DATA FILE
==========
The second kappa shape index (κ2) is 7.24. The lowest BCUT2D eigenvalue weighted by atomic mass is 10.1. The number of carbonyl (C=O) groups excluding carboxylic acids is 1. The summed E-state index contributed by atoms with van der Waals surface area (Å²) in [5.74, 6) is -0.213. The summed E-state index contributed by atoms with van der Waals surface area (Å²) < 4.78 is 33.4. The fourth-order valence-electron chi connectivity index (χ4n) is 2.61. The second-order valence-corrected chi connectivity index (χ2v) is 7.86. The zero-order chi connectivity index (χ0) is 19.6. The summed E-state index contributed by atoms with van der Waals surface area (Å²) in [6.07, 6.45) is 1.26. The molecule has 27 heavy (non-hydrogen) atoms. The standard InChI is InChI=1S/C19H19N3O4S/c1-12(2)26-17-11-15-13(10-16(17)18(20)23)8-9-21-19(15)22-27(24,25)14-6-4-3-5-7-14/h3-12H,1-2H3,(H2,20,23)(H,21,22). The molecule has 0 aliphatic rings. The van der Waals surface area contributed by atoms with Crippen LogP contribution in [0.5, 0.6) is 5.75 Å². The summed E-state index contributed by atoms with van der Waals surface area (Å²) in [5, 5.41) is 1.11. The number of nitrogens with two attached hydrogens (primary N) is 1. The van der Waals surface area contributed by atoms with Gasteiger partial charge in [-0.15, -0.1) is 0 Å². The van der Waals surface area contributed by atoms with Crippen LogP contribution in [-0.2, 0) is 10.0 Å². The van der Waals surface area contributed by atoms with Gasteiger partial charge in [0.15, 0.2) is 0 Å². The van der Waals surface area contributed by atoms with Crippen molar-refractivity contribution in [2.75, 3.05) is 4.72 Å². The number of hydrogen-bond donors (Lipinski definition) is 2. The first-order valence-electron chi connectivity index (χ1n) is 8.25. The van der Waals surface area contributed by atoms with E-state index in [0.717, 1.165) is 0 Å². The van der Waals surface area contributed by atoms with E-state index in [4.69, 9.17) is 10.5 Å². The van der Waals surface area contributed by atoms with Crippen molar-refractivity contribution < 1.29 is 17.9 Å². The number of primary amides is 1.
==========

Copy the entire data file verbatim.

The second kappa shape index (κ2) is 7.24. The lowest BCUT2D eigenvalue weighted by atomic mass is 10.1. The number of carbonyl (C=O) groups excluding carboxylic acids is 1. The summed E-state index contributed by atoms with van der Waals surface area (Å²) in [5.74, 6) is -0.213. The summed E-state index contributed by atoms with van der Waals surface area (Å²) < 4.78 is 33.4. The fourth-order valence-electron chi connectivity index (χ4n) is 2.61. The second-order valence-corrected chi connectivity index (χ2v) is 7.86. The zero-order chi connectivity index (χ0) is 19.6. The summed E-state index contributed by atoms with van der Waals surface area (Å²) in [6.07, 6.45) is 1.26. The molecule has 27 heavy (non-hydrogen) atoms. The standard InChI is InChI=1S/C19H19N3O4S/c1-12(2)26-17-11-15-13(10-16(17)18(20)23)8-9-21-19(15)22-27(24,25)14-6-4-3-5-7-14/h3-12H,1-2H3,(H2,20,23)(H,21,22). The molecule has 0 aliphatic rings. The van der Waals surface area contributed by atoms with Crippen LogP contribution in [0.5, 0.6) is 5.75 Å². The summed E-state index contributed by atoms with van der Waals surface area (Å²) in [5, 5.41) is 1.11. The number of nitrogens with two attached hydrogens (primary N) is 1. The van der Waals surface area contributed by atoms with Gasteiger partial charge in [-0.15, -0.1) is 0 Å². The van der Waals surface area contributed by atoms with Crippen LogP contribution in [-0.2, 0) is 10.0 Å². The van der Waals surface area contributed by atoms with Gasteiger partial charge in [0.15, 0.2) is 0 Å². The van der Waals surface area contributed by atoms with Crippen molar-refractivity contribution in [2.75, 3.05) is 4.72 Å². The number of hydrogen-bond donors (Lipinski definition) is 2. The first-order valence-electron chi connectivity index (χ1n) is 8.25. The van der Waals surface area contributed by atoms with E-state index in [0.717, 1.165) is 0 Å². The van der Waals surface area contributed by atoms with E-state index in [4.69, 9.17) is 10.5 Å². The van der Waals surface area contributed by atoms with Crippen molar-refractivity contribution < 1.29 is 17.9 Å². The number of primary amides is 1.